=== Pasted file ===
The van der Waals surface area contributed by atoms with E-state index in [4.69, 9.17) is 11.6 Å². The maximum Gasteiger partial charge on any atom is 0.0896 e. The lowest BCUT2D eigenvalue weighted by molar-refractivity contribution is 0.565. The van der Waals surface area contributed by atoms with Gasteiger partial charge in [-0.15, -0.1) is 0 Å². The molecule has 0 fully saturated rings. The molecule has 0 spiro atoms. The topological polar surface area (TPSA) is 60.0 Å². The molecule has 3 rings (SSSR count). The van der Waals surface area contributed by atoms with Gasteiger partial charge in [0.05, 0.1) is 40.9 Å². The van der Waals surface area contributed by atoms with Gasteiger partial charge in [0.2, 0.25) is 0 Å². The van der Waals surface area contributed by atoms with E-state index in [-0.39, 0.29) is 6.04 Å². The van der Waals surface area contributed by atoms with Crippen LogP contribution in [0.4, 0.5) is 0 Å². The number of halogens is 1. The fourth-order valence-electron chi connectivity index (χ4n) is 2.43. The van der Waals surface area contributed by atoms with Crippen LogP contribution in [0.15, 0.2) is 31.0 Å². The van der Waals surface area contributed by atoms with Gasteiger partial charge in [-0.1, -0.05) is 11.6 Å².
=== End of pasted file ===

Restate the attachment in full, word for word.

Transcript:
The van der Waals surface area contributed by atoms with E-state index in [4.69, 9.17) is 11.6 Å². The maximum Gasteiger partial charge on any atom is 0.0896 e. The lowest BCUT2D eigenvalue weighted by molar-refractivity contribution is 0.565. The van der Waals surface area contributed by atoms with Gasteiger partial charge in [-0.15, -0.1) is 0 Å². The molecule has 0 fully saturated rings. The molecule has 0 spiro atoms. The topological polar surface area (TPSA) is 60.0 Å². The molecule has 3 rings (SSSR count). The van der Waals surface area contributed by atoms with Gasteiger partial charge in [0.05, 0.1) is 40.9 Å². The van der Waals surface area contributed by atoms with Gasteiger partial charge in [0.2, 0.25) is 0 Å². The van der Waals surface area contributed by atoms with E-state index in [-0.39, 0.29) is 6.04 Å². The van der Waals surface area contributed by atoms with Crippen LogP contribution in [0.4, 0.5) is 0 Å². The number of halogens is 1. The fourth-order valence-electron chi connectivity index (χ4n) is 2.43. The van der Waals surface area contributed by atoms with Crippen LogP contribution in [0.15, 0.2) is 31.0 Å². The van der Waals surface area contributed by atoms with Gasteiger partial charge in [-0.1, -0.05) is 11.6 Å².